Its well known that local council property was intended for the low income section of the community and the low rents charged to tenants did not cover the cost of property routine maintenance for the property. The local councils are hard up and so much of the maintenance has been skimped.

      So when you buy local Council property to use as a BTL , you should expect to contribute more for maintenance of the property in poor condition .

      its better business sense to sell and buy another flat in better condition and in a better location.

      Comment


        #4
        Agree.

        Never understood the sense of right to buy being available for social landlord blocks. Possibly the worse kind of leasehold tenure.

        In purpose-built leasehold blocks, the leases clearly apportion the service charges per unit because the total flats is a given from the start.

        RTB leaseholds are a moveable feast as new flats are bought by tenants. If you read social landlord leasehold forums, you find that the LA works out individual service charges based on rateable value for the whole estate against rateable value for the leasehold unit, and then pools service charge costs across multiple blocks in an estate.

        How the leaseholder in one block can find out 'transparently' for sure what they are being charged for, and why, is a mystery to me.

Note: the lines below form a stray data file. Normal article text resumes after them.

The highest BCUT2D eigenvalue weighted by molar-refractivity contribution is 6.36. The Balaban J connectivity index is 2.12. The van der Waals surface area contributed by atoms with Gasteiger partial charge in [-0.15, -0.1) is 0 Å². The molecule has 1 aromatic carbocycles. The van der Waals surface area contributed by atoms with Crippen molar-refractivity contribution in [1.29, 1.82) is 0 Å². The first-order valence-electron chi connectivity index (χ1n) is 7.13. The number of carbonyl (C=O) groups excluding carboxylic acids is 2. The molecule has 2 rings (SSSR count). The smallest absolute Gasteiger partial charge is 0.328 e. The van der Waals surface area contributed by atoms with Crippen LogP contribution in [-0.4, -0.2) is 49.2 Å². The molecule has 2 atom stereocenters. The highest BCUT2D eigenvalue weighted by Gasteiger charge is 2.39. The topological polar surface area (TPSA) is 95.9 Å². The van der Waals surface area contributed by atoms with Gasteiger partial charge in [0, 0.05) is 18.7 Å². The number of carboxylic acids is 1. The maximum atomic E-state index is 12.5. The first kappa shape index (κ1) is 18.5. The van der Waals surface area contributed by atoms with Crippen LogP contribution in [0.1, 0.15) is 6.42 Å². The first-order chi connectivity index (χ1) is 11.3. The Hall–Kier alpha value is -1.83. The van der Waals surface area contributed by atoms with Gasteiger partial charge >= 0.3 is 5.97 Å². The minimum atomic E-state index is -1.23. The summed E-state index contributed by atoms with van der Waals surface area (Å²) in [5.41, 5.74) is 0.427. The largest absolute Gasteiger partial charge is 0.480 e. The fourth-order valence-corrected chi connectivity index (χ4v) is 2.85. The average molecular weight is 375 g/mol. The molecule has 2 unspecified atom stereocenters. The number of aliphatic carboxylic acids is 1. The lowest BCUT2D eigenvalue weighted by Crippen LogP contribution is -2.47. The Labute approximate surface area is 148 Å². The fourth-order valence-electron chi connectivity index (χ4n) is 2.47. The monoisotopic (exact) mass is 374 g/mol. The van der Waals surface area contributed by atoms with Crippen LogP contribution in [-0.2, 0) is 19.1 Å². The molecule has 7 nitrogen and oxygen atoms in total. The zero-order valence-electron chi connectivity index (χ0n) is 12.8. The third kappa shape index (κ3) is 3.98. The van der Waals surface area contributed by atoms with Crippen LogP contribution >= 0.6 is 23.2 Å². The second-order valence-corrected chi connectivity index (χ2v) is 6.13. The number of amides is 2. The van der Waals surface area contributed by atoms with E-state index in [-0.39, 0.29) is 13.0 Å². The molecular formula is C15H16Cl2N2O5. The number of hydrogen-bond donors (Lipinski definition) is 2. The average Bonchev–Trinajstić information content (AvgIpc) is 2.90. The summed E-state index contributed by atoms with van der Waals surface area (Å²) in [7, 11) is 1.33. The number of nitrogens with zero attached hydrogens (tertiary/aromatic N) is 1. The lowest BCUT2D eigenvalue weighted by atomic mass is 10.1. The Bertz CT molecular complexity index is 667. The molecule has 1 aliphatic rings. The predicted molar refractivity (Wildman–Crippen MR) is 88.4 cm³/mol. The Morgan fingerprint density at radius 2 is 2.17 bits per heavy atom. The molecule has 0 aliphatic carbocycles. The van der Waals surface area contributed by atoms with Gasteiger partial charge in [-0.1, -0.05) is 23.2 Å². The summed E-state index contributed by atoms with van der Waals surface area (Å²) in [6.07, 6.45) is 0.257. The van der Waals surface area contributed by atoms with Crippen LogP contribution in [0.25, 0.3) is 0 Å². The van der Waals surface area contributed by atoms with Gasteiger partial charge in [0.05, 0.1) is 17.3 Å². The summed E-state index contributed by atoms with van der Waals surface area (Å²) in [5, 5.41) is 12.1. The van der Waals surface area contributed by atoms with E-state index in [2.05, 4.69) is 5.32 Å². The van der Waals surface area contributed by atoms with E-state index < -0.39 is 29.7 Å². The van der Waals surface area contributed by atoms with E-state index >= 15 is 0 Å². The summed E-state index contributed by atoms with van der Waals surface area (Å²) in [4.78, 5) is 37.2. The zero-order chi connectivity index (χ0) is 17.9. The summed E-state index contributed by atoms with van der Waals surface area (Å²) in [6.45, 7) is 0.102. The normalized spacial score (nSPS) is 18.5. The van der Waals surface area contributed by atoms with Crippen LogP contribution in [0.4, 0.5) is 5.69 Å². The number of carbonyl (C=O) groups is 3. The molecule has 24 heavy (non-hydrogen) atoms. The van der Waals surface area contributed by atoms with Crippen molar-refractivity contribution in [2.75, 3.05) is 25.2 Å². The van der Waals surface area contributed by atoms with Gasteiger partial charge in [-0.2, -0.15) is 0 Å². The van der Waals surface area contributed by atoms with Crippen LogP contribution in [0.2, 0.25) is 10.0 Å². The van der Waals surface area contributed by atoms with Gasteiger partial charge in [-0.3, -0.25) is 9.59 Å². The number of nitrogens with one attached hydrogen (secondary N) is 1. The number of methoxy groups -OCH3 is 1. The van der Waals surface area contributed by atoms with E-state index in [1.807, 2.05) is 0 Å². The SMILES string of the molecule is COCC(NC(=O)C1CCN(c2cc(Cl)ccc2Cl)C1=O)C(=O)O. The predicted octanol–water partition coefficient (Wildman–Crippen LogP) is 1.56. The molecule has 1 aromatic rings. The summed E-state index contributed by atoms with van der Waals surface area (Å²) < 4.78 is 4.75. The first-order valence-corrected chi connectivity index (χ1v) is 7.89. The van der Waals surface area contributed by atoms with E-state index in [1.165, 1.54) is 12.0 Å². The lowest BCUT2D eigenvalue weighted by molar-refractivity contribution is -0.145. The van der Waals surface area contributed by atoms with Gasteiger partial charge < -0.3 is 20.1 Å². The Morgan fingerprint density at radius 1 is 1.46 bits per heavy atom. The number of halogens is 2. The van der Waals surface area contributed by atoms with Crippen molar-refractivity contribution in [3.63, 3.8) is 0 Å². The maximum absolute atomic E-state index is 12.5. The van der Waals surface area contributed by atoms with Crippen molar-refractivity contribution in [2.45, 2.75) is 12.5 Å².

The maintenance and refurbishment costs of LA blocks are off the normal scale even for leasehold. This is because of the way the contracts are run as well as the years of under-financed and under-prioritised repairs.

        When the private buyer buys into a high-rise and employs a surveyor, you have to wonder how much of the structure the surveyor accesses for the fee for one 'house buyer' survey. Who could afford to have a whole tower block surveyed before they bought one unit?

        As said above, people who couldn't afford to buy housing on the open market were pushed the chance to buy discounted leasehold of their council tenancy (now extending to HAs I think) and nobody it seems explained the maintenance cost implications.

        No sane home buyer expects to get maintenance bills of £20-£50K and more of the same again a few years down the line. Where do you get the money for this?

        A lot of leaseholders have, apparently, been caught up in the Grenfell tragedy and it was mentioned only today in parliament that they are being asked to provide details of their leases to get help. You might think government officials could easily look up the Land Registry for these victims at a few quid a query but seemingly not.

        But the main thing is offering RTB in social landlord blocks helped win political votes.

        Suppose ought to also mention to OP that going to tribunal might reduce the major works bill, as per articles linked above, but if the lease allows it the LA might charge their legal costs back? Could be an expensive solution. Would need to work with others and take legal advice. Or maybe start with posing a query direct to the LKP website folk?
        Do not read my offerings, based purely on my research or experience as a lessee, as legal advice. If you need legal advice please see a solicitor.

        Comment


          #5
          Thanks for all the replies guys,

          I inherited the place from my Mum who bought it through RTB back in early 90s - I'm looking to sell at the end of the year as it's not viable. Definitely think get rid and get a freehold somewhere closer to home.

          Comment